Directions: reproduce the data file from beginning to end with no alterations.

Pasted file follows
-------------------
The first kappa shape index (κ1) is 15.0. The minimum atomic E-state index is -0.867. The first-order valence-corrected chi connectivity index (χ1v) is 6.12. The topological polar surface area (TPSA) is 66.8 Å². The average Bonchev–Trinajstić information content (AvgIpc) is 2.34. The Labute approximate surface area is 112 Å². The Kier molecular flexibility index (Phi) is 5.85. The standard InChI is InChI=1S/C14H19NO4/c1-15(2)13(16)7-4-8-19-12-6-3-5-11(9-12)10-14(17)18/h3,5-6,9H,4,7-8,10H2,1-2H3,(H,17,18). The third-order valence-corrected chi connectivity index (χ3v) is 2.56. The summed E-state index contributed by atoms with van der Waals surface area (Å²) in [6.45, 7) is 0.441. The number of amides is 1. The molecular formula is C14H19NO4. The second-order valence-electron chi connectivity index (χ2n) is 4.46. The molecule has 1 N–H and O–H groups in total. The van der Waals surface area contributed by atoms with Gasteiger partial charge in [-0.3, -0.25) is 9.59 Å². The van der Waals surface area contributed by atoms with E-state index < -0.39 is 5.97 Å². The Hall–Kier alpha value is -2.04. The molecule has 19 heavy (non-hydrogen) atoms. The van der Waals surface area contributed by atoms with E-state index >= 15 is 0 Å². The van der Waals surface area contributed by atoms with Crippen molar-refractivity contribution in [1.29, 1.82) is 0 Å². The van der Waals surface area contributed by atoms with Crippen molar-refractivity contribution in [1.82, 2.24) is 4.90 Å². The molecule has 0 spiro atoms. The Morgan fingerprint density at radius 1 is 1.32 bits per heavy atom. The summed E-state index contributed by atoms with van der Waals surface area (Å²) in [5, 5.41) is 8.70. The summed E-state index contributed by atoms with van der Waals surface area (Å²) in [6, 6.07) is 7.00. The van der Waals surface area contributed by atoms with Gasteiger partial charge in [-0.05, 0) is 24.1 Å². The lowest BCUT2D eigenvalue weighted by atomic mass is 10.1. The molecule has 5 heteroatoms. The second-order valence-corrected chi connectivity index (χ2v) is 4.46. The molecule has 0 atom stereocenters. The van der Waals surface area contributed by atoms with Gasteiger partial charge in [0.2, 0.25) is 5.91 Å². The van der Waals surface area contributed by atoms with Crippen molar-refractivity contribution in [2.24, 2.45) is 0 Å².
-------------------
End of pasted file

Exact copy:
The first kappa shape index (κ1) is 15.0. The minimum atomic E-state index is -0.867. The first-order valence-corrected chi connectivity index (χ1v) is 6.12. The topological polar surface area (TPSA) is 66.8 Å². The average Bonchev–Trinajstić information content (AvgIpc) is 2.34. The Labute approximate surface area is 112 Å². The Kier molecular flexibility index (Phi) is 5.85. The standard InChI is InChI=1S/C14H19NO4/c1-15(2)13(16)7-4-8-19-12-6-3-5-11(9-12)10-14(17)18/h3,5-6,9H,4,7-8,10H2,1-2H3,(H,17,18). The third-order valence-corrected chi connectivity index (χ3v) is 2.56. The summed E-state index contributed by atoms with van der Waals surface area (Å²) in [6.45, 7) is 0.441. The number of amides is 1. The molecular formula is C14H19NO4. The second-order valence-electron chi connectivity index (χ2n) is 4.46. The molecule has 1 N–H and O–H groups in total. The van der Waals surface area contributed by atoms with Gasteiger partial charge in [-0.3, -0.25) is 9.59 Å². The van der Waals surface area contributed by atoms with E-state index < -0.39 is 5.97 Å². The Hall–Kier alpha value is -2.04. The molecule has 19 heavy (non-hydrogen) atoms. The van der Waals surface area contributed by atoms with E-state index >= 15 is 0 Å². The van der Waals surface area contributed by atoms with Crippen molar-refractivity contribution in [1.29, 1.82) is 0 Å². The van der Waals surface area contributed by atoms with Crippen molar-refractivity contribution in [1.82, 2.24) is 4.90 Å². The molecule has 0 spiro atoms. The Morgan fingerprint density at radius 1 is 1.32 bits per heavy atom. The summed E-state index contributed by atoms with van der Waals surface area (Å²) in [5, 5.41) is 8.70. The summed E-state index contributed by atoms with van der Waals surface area (Å²) in [6, 6.07) is 7.00. The van der Waals surface area contributed by atoms with Gasteiger partial charge in [-0.05, 0) is 24.1 Å². The lowest BCUT2D eigenvalue weighted by atomic mass is 10.1. The molecule has 5 heteroatoms. The second-order valence-corrected chi connectivity index (χ2v) is 4.46. The molecule has 0 atom stereocenters. The van der Waals surface area contributed by atoms with Gasteiger partial charge in [0.2, 0.25) is 5.91 Å². The van der Waals surface area contributed by atoms with Crippen molar-refractivity contribution in [2.24, 2.45) is 0 Å².